AMD RDNA 3: Everything we know about Radeon RX 7000

(Image credit: AMD)

AMD has been keeping much of the AMD RDNA 3's details surrounding its imminent launch, as well as its next generation of GPUs under wraps. But the manufacturing giant announced its “together we advance_gaming” livestream event for November 3, which is set to reveal more about the Radeon RX 7000 series of graphics cards, powered by the RDNA architecture.

It’s been two years since AMD first introduced RDNA 2, aka Big Navi, which powered its Radeon RX 6000 series. As you can imagine, such a long wait between the release of its current-gen and next-gen chips is unprecedented going by AMD’s own schedule, but now we’ll hopefully have a release date revealed during the livestream.

For those not familiar with RDNA, it’s the architecture behind AMD’s graphics cards. It includes the design of the compute units and cache, as well as the shaders and visuals. And from what we’ve seen so far, the AMD RDNA 3 is poised to build on the already strong strides the tech giant has made with its last generation of GPUs. 

 AMD RDNA 3: cut to the chase 

  • What is it? AMD’s next-gen GPU architectures, following up the Radeon RX 6000 Series.
  • When is it out? November 2022
  • What will it cost? Anywhere from $400 to $2,000+

Close-up of Radeon logo on a Big Navi graphics card

(Image credit: AMD)

 AMD RDNA 3 release date 

It looks like we're going to be seeing some - but not all - of the new RDNA 3 GPUs during AMD's reveal stream on November 3, with an apparent immediate release of the new cards on the same day. Though the rumor mill itself has recently supported a December 2022 release window, which has been supported by AMD itself stating the chips will be dropping later this year.

Exactly which cards are going to launch is still unconfirmed, although an EEC trademark filing made by AMD lists several GPUs by name as spotted by Twitter user @harukaze5719.

The filing lists ten GPUs ranging from the RX 7900 XT down to the budget RX 7500, with XT and non-XT versions of each card. However, we learned from a separate, more recent leak that the flagship card could in fact be a super-charged Radeon RX 7900 XTX, so don't expect to see every card listed in the EEC document.

Our current expectations are that we'll see three GPUs in the initial lineup, matching Nvidia's three-card announcement earlier this year (even if Team Green did have to hastily 'unlaunch' one of those cards).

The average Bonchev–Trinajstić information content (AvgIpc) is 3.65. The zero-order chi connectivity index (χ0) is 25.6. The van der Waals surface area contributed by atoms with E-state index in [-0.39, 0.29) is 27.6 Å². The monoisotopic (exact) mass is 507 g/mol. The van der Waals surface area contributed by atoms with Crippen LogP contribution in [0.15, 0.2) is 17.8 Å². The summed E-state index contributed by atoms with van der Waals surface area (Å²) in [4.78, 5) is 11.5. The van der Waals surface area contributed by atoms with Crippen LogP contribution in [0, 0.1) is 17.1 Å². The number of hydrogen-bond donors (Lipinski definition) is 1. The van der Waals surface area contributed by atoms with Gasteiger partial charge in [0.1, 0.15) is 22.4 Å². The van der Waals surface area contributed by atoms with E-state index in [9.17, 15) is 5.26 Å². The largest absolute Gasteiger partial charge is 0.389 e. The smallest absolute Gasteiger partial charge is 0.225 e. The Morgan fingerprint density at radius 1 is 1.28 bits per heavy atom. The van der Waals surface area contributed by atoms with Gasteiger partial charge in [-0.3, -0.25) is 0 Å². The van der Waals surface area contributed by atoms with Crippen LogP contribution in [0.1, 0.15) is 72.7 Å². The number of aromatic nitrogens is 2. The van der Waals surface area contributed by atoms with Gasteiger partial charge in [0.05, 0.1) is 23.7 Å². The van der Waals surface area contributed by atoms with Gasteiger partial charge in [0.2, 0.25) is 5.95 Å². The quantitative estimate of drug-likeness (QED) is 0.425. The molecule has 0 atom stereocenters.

We suspect that this will be the RX 7900 XTX, a slightly less powerful RX 7900 XT, and then a somewhat more affordable card - perhaps the 7800 XT or 7700 XT. Both AMD and Nvidia have become slow at rolling out their lower-end GPUs in each new generation, so don't expect a budget-friendly Radeon RX 7500 to arrive anytime soon.

 AMD RDNA 3 price 

We have little basis for guessing at the prices of AMD’s RDNA 3 graphics card. Logically, the new GPUs — Navi 31, 32, and 33 — will be the successors to the Navi 21 found in the $999 Radeon RX 6900 XT and $649 RX 6800 XT, Navi 22 found in the $479 RX 6700 XT, and Navi 23 found in the $379 RX 6600 XT, respectively. 

Given supply chain and logistics issues over the past two years that are still causing problems, as well as TSMC’s possible price hikes for chip fabrication, we're sure that we’ll be seeing Radeon RX 7000 Series graphics cards that are more expensive than their predecessors - we'd estimate a price increase of around 10-20% over the previous generation.

With that in mind, RedGamingTech has suggested the top-end model may be set up to be a true beast and could cost over $2,000 - however, we think this is overblown. The rumored RX 7900 XTX has no last-gen counterpart, so it will likely have an MSRP close to Nvidia's competing flagship, in the $1,599 range.

An AMD Radeon Graphics Card On Display Under A Red Light With Fog

(Image credit: AMD)

 AMD RDNA 3 specs and performance

AMD confirmed, via Wccftech, that its RDNA 3 chips will have a huge boost in performance. According to the Senior Vice President of Engineering, Radeon Technologies Group, David Wang, there will be a 50% performance per watt uplift for next-gen compared to the RDNA 2 chips.